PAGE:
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10 best equalizer apps for Android - Fall 2023
Android has always been a little funny about equalizers. The OS has supported equalizers for a while. However, it’s still not a great experience. Some music apps have them, and some devices have native ones in the settings that work system-wide. However, many apps like YouTube Music don’t, and it’s weird to get it all to work all the time. Here are some great equalizer apps for Android to try.
The best equalizer apps for Android
Equalizer and Bass Booster
Equalizer and Bass Booster by Coocent does exactly what its name suggests. It acts both as an equalizer and a bass booster. To be more specific, it includes a five-band equalizer, ten equalizer presets, and a bass booster. The developers state that it should work with most music players, video players, and FM radios. The only major issue is that the app will sometimes close when left in the background, and sometimes it doesn’t even start. It’s one of the simpler equalizer apps and should work on most devices.
Equalizer FX is one of the cleaner, more modern equalizer apps. It is exceptionally easy to use. It comes with a five-band equalizer, bass boost, virtualization, and even a loudness enhancer. Like most, it comes with a widget and presets to get you started. The developer has also stated that this should work with most music players, including Spotify, Google Play Music, Pandora, and others. The paid version is the same as the free version. It just removes advertising. The paid version is $1.99.
Music Volume EQ + Equalizer
Price: Free /In-app purchases ($7.99 per item)
Music Volume EQ and Bass Booster is one of the most popular equalizer apps out there. Thankfully, it actually works pretty well. It includes the standard five-band EQ along with nine EQ presets. Along with that, you’ll get volume control, bass boosting, loudness enhancement, and more. The developers also boast that it should work well with most video and audio players. All in all, it’s a positive experience for a software equalizer. It obviously won’t work with everything, and you get more presets from others on this list, but this works okay.
Price: Free / In-app purchases ($5.59 per item)
The Poweramp Equalizer is also a good option on our list. The app includes a lot of stuff other equalizers don’t, including a customizable number of bands, bass and treble tone controls, and more. It’s relatively easy to use once you learn the various settings. It should also work with most Bluetooth and wired headphones, most streaming music apps, and local music players.
SoundID has a unique premise. It tries to make your headphones sound like a different pair of headphones. You can do a lot with digital equalization, and this app proves it. It works with most of the popular streaming and local music players. You can mess around with the sound and make fine adjustments to make everything exactly how you want it. It’s a bit more complex of an app than most other equalizers, but it’s not terrible once you get the hang of it. This app has improved dramatically since it first launched, so the developers are also doing a good job of squashing bugs.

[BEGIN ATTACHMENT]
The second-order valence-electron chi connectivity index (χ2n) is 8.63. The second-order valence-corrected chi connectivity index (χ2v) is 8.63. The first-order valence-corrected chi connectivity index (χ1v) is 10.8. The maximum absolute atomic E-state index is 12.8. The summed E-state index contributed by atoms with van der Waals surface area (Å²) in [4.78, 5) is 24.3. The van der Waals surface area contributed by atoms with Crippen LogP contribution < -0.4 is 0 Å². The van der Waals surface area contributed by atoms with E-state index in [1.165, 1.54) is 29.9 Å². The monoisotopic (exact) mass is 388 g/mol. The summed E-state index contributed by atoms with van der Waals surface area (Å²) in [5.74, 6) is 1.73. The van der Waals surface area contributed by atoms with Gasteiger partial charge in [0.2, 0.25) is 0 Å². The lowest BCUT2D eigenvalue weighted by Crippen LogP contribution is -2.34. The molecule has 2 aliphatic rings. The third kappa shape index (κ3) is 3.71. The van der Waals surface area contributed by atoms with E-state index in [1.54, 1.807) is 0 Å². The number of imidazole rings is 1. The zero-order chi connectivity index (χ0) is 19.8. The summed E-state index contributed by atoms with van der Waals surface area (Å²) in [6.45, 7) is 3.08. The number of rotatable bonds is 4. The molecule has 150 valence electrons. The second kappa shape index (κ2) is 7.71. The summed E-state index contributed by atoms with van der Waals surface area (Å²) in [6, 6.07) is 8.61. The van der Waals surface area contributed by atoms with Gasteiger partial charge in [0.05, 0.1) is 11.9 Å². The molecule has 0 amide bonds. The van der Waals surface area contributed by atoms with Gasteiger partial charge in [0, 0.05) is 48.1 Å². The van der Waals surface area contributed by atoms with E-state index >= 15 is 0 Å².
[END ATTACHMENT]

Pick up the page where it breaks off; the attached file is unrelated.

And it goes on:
Wavelet is one of the better options on this list. The app includes a 9-band equalizer along with a bunch of various presets if you want to keep it simple. Additionally, it includes the ability to auto-EQ over 2,400 different pairs of headphones. The AutoEQ function measures and compensates for the Harman curve for optimal sound. In any case, this one is actually really good and among the best you can get without root access. You may rarely encounter small bugs, but those are taken care of in the updates.
Equalizer & Bass Booster – XEQ
Price: Free/ In-app purchases ($14.99 per item)
The XEQ Equalizer & Bass Booster app for Android offers a range of audio enhancement features, including a 10-band equalizer, bass booster, virtualizer, and volume amplifier. This app caters to people seeking to customize their sound quality in an easy way. It also integrates with Spotify and includes unique functions like automatic gain control and device-specific presets. It does have some issues working in the background with power-saving mode on some devices, but hopefully this will be fixed in the updates. Overall, it’s a great tool to enhance your audio experience.
Many music player apps
Many music player apps have equalizers built in. Some notable examples include UAPP (up to 10-band), jetAudio (up to 20-band), and Neutron Player (up to 60-band). These apps have effective equalizers that actually seem to change the sound. However, they only work within the app. Thus, those of you who stream music can’t use the equalizers in these apps for your streaming music. On the other hand, those with private collections can use these all day. Music player apps vary in price and functionality, but it’s almost difficult to find a bad one these days.
Price: Free (usually)
Many Android OEMs have EQs in the sound section of the settings. Some devices do it better than others, but about half of them let you adjust device-wide audio through an EQ. Usually it’s something close to a 10-band EQ, along with some added stuff like Dolby Atmos or EQ presets. LG devices with quad DACs have a 10-band EQ and a separate set of presets you can also apply. Sony’s more modern devices with headphone jacks also have some extras. Finally, most Bluetooth headsets have some configurable sound profiles that you should also check out. It really depends on what you want, but Samsung and LG tend to do it a little bit better than the others.
If we missed any great equalizer apps, tell us about them in the comments below. You can also click here to check out our latest Android app and game lists.